Wednesday, April 16, 2003
|The thermometer hit 25.1 Celsius yesterday, enticing these Renison College students out onto the college lawn. (Caroline Woerns of the Renison staff took the picture.) It was the warmest day of the year so far, says Frank Seglenieks, coordinator of the UW weather station. "After getting close a few times (19.7 on March 28) we finally went over 20 degrees at the weather station at noon. With the cold winter we had, I guess it is not surprising that it was the latest 20 degree day in the five year history of the weather station." It's an important milestone for the 569 people who entered the station's contest, guessing the date and time the 20-degree level would first be reached. Seglenieks reports: "In first place we had Bill Allwright who guessed the exact time, second place goes to Lib Cooper and third was Philip Nash. They are currently in the process of choosing their prizes." Don't expect sunbathing opportunities today, as the mercury is heading straight downward.|
SARS -- Severe Acute Respiratory Syndrome, also known as "atypical pneumonia" -- is now endemic in parts of Asia, including Hong Kong, where UW has a number of academic links and a small but growing number of co-op jobs. With the spring term about to begin, health services is issuing a bulletin today about the problem.
From health services: who's considered at riskIf you have severe tiredness or feeling unwell, muscle aches, headache (worse than usual), fever, cough or shortness of breath, AND
Some advice from the health services bulletin:
"Students, staff, or faculty returning from an endemic area identified by Department of Foreign Affairs and International Trade -- parts of Asia including China, Hong Kong, Vietnam, Taiwan or Singapore -- are being contacted and asked to phone Health Services (888-4567, ext. 3544) immediately so that the university can provide advice, assistance regarding SARS.
"Individuals who have contracted to reside in UW residence and are returning from an endemic area will be given individual accommodation in Columbia Lake Townhouses for 10 days from the time they left the endemic area; during this time students are expected to attend classes after which they can enter the contracted residence community. While at Columbia Townhouses, Health Services nursing staff can offer daily telephone monitoring, advice and support for the incubation period.
"Any students with co-op terms arranged for endemic parts of Asia . . . are being told they should not go; rather, they should arrange for other jobs with the help of the Co-operative Education and Career Services Department.
"UW will not grant credit for any work terms in the above locations during this work term," says the latest in a series of updated web pages on the SARS outbreak. "If you are in the above situation, please contact your co-op advisor . . . as soon as possible. You will receive further instructions and be registered for the 'continuous phase' of the co-op process since you will need another job in order to receive work term credit.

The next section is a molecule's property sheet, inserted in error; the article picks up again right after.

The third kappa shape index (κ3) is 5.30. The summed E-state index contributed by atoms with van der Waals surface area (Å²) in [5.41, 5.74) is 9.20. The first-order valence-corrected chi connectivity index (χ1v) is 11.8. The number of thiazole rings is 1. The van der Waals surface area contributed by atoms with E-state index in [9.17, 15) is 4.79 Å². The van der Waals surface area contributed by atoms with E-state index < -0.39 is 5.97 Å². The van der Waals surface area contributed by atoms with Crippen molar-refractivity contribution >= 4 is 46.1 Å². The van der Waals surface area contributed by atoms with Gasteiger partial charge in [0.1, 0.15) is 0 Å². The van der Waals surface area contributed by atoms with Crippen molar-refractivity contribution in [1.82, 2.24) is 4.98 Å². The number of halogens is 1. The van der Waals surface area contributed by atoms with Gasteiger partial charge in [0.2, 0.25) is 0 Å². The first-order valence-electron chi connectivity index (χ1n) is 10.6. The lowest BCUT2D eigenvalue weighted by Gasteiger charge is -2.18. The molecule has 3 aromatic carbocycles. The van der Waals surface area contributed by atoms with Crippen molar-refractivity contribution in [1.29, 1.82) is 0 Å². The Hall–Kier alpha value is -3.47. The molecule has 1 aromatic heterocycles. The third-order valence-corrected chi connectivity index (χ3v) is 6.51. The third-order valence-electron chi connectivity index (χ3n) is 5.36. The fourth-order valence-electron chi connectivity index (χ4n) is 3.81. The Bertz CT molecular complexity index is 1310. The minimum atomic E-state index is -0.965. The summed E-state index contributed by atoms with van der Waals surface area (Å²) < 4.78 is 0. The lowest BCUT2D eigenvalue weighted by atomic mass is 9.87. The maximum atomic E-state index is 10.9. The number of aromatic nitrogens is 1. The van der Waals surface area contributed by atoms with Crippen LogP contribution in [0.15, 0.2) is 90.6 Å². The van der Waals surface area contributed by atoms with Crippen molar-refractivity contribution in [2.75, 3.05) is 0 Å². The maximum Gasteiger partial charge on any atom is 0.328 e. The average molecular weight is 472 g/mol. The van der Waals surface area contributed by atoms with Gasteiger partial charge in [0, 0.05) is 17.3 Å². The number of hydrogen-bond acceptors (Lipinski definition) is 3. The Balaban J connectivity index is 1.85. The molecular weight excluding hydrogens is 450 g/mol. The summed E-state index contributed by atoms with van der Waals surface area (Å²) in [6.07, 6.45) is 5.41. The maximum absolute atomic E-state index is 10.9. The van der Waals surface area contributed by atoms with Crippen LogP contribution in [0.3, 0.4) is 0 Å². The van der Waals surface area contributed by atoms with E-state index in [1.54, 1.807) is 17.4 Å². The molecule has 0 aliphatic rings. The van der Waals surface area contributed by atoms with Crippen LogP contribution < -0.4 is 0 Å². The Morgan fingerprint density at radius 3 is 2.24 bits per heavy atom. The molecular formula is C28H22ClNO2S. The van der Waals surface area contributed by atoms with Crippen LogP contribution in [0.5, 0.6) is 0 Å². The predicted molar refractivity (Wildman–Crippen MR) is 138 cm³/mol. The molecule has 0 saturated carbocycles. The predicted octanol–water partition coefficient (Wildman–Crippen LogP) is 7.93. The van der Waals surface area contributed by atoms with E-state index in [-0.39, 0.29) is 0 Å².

"Whether or not you go to your work term in an affected area in Canada is up to you. CECS cannot make this decision for you. Due to the nature of the SARS situation, you are not obliged to take employment in an affected workplace. If you choose not to go, you may enter the 'continuous phase' of the co-op process, since you will need another job in order to receive work term credit.
"You may wish to contact your employer to request a postponement of the start date until the risks subside. If your employer is unable to keep your job open, you may enter the 'continuous phase' of the co-op process.
"Be sure to contact your CECS field coordinator before making any decisions as to what you will be doing."
"While most Ontarians view elementary and secondary schools as taking the highest funding priority for improvements in quality, a sizeable minority say universities should take the highest priority."
COU's conclusion: "The study's overall findings provide strong support for COU's quality agenda. According to most Ontarians, ensuring the availability of sufficient classroom space is not enough to meet the enrolment challenge. A high-quality university system must be maintained and, in the view of the vast majority, increased public funding will be required to do so."
This afternoon the smarter health seminar series presents a talk by Martin Sumner-Smith of Open Text Corp., speaking on -- take a big breath -- "Two Heads (and a Computer) Are Healthier Than One: Knowledge and Collaboration Tools from Drug Discovery to Patient Treatment". Location: Davis Centre room 1302.
The senate scholarships and student aid committee will meet at 1:30 today in Needles Hall room 3004. . . . Fund-raisers collecting for Red Cross humanitarian work in Iraq, including people based at UW, will be in position at Kitchener's Fairview Park Mall again today from 2 to 9 p.m. . . . Another open meeting about the design of UW's web home page is scheduled for tomorrow (Thursday) at 9 a.m. in Davis Centre room 1302. . . .
The staff association social committee, which seems a lot like the Energizer bunny, has announced several more events. On April 29 it's "The Lady Sings the Blues", a noon-hour event at which you can "come and relax and listen to a Staff Association member perform some of her favourite blues tunes. the first two members to e-mail firstname.lastname@example.org with the correct name of the singer will win a prize." Then there's "Discovering Elvis" at the Waterloo Stage Theatre on May 31 (tickets on sale until May 1). Wine tours are planned to the Niagara area on May 31 (presumably for those who don't like Elvis) and to the St. Thomas and Sparta area on June 7. And there's talk of a team in the dragon boat competition scheduled for Laurel Creek Conservation Area on July 19. Information about all these things and more is on the social committee web site.